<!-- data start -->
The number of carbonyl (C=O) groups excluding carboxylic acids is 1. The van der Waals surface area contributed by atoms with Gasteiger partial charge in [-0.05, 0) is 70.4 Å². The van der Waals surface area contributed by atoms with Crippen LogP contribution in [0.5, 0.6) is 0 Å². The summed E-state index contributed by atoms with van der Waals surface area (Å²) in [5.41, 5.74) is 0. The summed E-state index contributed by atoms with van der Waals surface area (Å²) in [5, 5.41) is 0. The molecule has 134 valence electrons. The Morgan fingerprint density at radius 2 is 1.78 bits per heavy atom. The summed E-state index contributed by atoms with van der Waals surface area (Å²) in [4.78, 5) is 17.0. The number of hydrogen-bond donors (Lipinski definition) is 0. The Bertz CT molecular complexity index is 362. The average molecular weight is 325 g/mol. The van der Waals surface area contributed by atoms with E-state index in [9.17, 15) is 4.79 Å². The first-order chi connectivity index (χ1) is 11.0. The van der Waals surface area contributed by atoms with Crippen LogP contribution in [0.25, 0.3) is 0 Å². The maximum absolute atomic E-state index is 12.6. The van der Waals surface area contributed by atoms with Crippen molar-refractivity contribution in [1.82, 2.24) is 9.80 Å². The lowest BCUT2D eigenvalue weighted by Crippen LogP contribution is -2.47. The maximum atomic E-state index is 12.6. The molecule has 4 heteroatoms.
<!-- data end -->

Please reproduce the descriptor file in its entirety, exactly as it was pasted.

The number of carbonyl (C=O) groups excluding carboxylic acids is 1. The van der Waals surface area contributed by atoms with Gasteiger partial charge in [-0.05, 0) is 70.4 Å². The van der Waals surface area contributed by atoms with Crippen LogP contribution in [0.5, 0.6) is 0 Å². The summed E-state index contributed by atoms with van der Waals surface area (Å²) in [5.41, 5.74) is 0. The summed E-state index contributed by atoms with van der Waals surface area (Å²) in [5, 5.41) is 0. The molecule has 134 valence electrons. The Morgan fingerprint density at radius 2 is 1.78 bits per heavy atom. The summed E-state index contributed by atoms with van der Waals surface area (Å²) in [4.78, 5) is 17.0. The number of hydrogen-bond donors (Lipinski definition) is 0. The Bertz CT molecular complexity index is 362. The average molecular weight is 325 g/mol. The van der Waals surface area contributed by atoms with E-state index in [9.17, 15) is 4.79 Å². The first-order chi connectivity index (χ1) is 11.0. The van der Waals surface area contributed by atoms with Crippen LogP contribution in [0.25, 0.3) is 0 Å². The maximum absolute atomic E-state index is 12.6. The van der Waals surface area contributed by atoms with Crippen molar-refractivity contribution in [1.82, 2.24) is 9.80 Å². The lowest BCUT2D eigenvalue weighted by Crippen LogP contribution is -2.47. The maximum atomic E-state index is 12.6. The molecule has 4 heteroatoms.